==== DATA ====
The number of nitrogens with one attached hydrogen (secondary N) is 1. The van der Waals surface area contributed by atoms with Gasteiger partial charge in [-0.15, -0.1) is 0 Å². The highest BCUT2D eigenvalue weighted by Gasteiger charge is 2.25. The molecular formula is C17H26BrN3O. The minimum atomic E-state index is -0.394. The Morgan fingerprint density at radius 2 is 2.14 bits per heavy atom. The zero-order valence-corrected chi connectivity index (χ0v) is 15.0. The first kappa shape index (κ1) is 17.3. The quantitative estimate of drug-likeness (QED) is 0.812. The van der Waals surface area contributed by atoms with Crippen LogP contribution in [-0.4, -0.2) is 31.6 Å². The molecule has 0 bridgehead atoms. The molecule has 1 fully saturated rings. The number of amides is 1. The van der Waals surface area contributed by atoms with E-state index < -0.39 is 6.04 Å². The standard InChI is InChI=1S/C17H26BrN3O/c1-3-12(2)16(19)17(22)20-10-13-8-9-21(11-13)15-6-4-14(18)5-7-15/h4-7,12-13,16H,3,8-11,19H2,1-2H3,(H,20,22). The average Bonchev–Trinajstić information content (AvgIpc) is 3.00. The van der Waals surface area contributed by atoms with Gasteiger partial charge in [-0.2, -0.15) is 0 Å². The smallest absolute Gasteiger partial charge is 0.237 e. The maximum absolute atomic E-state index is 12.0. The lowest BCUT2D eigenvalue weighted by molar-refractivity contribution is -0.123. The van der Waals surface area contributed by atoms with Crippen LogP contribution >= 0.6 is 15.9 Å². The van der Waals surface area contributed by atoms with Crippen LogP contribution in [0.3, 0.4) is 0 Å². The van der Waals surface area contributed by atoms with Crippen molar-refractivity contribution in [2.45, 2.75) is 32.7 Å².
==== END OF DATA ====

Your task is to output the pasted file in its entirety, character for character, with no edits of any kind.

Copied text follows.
The number of nitrogens with one attached hydrogen (secondary N) is 1. The van der Waals surface area contributed by atoms with Gasteiger partial charge in [-0.15, -0.1) is 0 Å². The highest BCUT2D eigenvalue weighted by Gasteiger charge is 2.25. The molecular formula is C17H26BrN3O. The minimum atomic E-state index is -0.394. The Morgan fingerprint density at radius 2 is 2.14 bits per heavy atom. The zero-order valence-corrected chi connectivity index (χ0v) is 15.0. The first kappa shape index (κ1) is 17.3. The quantitative estimate of drug-likeness (QED) is 0.812. The van der Waals surface area contributed by atoms with Crippen LogP contribution in [-0.4, -0.2) is 31.6 Å². The molecule has 0 bridgehead atoms. The molecule has 1 fully saturated rings. The number of amides is 1. The van der Waals surface area contributed by atoms with E-state index < -0.39 is 6.04 Å². The standard InChI is InChI=1S/C17H26BrN3O/c1-3-12(2)16(19)17(22)20-10-13-8-9-21(11-13)15-6-4-14(18)5-7-15/h4-7,12-13,16H,3,8-11,19H2,1-2H3,(H,20,22). The average Bonchev–Trinajstić information content (AvgIpc) is 3.00. The van der Waals surface area contributed by atoms with Gasteiger partial charge in [-0.2, -0.15) is 0 Å². The smallest absolute Gasteiger partial charge is 0.237 e. The maximum absolute atomic E-state index is 12.0. The lowest BCUT2D eigenvalue weighted by molar-refractivity contribution is -0.123. The van der Waals surface area contributed by atoms with Crippen LogP contribution >= 0.6 is 15.9 Å². The van der Waals surface area contributed by atoms with Crippen LogP contribution in [0.3, 0.4) is 0 Å². The van der Waals surface area contributed by atoms with Crippen molar-refractivity contribution in [2.45, 2.75) is 32.7 Å².